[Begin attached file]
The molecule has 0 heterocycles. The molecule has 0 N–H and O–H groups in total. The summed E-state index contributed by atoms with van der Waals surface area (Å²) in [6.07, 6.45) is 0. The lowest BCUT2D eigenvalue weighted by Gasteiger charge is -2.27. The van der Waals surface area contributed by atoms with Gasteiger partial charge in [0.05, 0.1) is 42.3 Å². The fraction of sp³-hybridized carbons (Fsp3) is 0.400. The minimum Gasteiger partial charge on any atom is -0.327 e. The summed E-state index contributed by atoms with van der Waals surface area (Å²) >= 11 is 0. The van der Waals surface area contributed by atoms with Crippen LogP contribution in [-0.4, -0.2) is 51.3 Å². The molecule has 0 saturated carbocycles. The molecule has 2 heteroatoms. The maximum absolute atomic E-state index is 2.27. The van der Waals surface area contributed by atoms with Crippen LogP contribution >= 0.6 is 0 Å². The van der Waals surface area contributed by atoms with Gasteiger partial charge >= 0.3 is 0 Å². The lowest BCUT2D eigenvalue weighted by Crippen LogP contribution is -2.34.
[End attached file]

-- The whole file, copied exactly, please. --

The molecule has 0 heterocycles. The molecule has 0 N–H and O–H groups in total. The summed E-state index contributed by atoms with van der Waals surface area (Å²) in [6.07, 6.45) is 0. The lowest BCUT2D eigenvalue weighted by Gasteiger charge is -2.27. The van der Waals surface area contributed by atoms with Gasteiger partial charge in [0.05, 0.1) is 42.3 Å². The fraction of sp³-hybridized carbons (Fsp3) is 0.400. The minimum Gasteiger partial charge on any atom is -0.327 e. The summed E-state index contributed by atoms with van der Waals surface area (Å²) >= 11 is 0. The van der Waals surface area contributed by atoms with Crippen LogP contribution in [-0.4, -0.2) is 51.3 Å². The molecule has 0 saturated carbocycles. The molecule has 2 heteroatoms. The maximum absolute atomic E-state index is 2.27. The van der Waals surface area contributed by atoms with Crippen LogP contribution >= 0.6 is 0 Å². The van der Waals surface area contributed by atoms with Gasteiger partial charge >= 0.3 is 0 Å². The lowest BCUT2D eigenvalue weighted by Crippen LogP contribution is -2.34.